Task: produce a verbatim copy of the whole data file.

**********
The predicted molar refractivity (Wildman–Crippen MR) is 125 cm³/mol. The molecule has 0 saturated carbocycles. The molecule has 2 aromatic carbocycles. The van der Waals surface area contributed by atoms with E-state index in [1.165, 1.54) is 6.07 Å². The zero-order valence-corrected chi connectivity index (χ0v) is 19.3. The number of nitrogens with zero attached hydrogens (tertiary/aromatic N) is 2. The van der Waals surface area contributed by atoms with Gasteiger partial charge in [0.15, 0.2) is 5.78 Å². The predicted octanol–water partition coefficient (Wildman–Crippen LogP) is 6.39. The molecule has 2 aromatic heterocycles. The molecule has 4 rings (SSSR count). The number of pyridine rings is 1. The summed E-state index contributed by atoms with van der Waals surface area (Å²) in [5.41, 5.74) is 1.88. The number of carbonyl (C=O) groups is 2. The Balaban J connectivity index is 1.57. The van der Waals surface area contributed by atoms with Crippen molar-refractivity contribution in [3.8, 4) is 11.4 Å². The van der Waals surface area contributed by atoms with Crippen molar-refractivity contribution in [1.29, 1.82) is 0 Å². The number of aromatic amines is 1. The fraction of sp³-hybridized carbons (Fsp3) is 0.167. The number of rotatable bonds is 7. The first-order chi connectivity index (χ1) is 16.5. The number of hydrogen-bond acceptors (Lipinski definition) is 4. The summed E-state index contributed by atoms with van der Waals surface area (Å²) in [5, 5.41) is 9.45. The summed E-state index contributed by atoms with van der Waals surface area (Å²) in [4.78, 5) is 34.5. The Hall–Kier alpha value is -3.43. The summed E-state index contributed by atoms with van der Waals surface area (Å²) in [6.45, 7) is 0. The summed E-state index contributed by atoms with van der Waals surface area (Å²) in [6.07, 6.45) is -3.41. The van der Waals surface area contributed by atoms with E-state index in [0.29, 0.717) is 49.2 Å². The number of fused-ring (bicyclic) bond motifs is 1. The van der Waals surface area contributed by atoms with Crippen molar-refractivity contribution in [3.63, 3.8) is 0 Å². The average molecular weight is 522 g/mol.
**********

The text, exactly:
The predicted molar refractivity (Wildman–Crippen MR) is 125 cm³/mol. The molecule has 0 saturated carbocycles. The molecule has 2 aromatic carbocycles. The van der Waals surface area contributed by atoms with E-state index in [1.165, 1.54) is 6.07 Å². The zero-order valence-corrected chi connectivity index (χ0v) is 19.3. The number of nitrogens with zero attached hydrogens (tertiary/aromatic N) is 2. The van der Waals surface area contributed by atoms with Gasteiger partial charge in [0.15, 0.2) is 5.78 Å². The predicted octanol–water partition coefficient (Wildman–Crippen LogP) is 6.39. The molecule has 2 aromatic heterocycles. The molecule has 4 rings (SSSR count). The number of pyridine rings is 1. The summed E-state index contributed by atoms with van der Waals surface area (Å²) in [5.41, 5.74) is 1.88. The number of carbonyl (C=O) groups is 2. The Balaban J connectivity index is 1.57. The van der Waals surface area contributed by atoms with Crippen molar-refractivity contribution in [3.8, 4) is 11.4 Å². The van der Waals surface area contributed by atoms with Crippen molar-refractivity contribution in [1.29, 1.82) is 0 Å². The number of aromatic amines is 1. The fraction of sp³-hybridized carbons (Fsp3) is 0.167. The number of rotatable bonds is 7. The first-order chi connectivity index (χ1) is 16.5. The number of hydrogen-bond acceptors (Lipinski definition) is 4. The summed E-state index contributed by atoms with van der Waals surface area (Å²) in [5, 5.41) is 9.45. The summed E-state index contributed by atoms with van der Waals surface area (Å²) in [4.78, 5) is 34.5. The Hall–Kier alpha value is -3.43. The summed E-state index contributed by atoms with van der Waals surface area (Å²) in [6.45, 7) is 0. The summed E-state index contributed by atoms with van der Waals surface area (Å²) in [6.07, 6.45) is -3.41. The van der Waals surface area contributed by atoms with E-state index in [0.29, 0.717) is 49.2 Å². The number of fused-ring (bicyclic) bond motifs is 1. The van der Waals surface area contributed by atoms with Crippen molar-refractivity contribution in [3.63, 3.8) is 0 Å². The average molecular weight is 522 g/mol.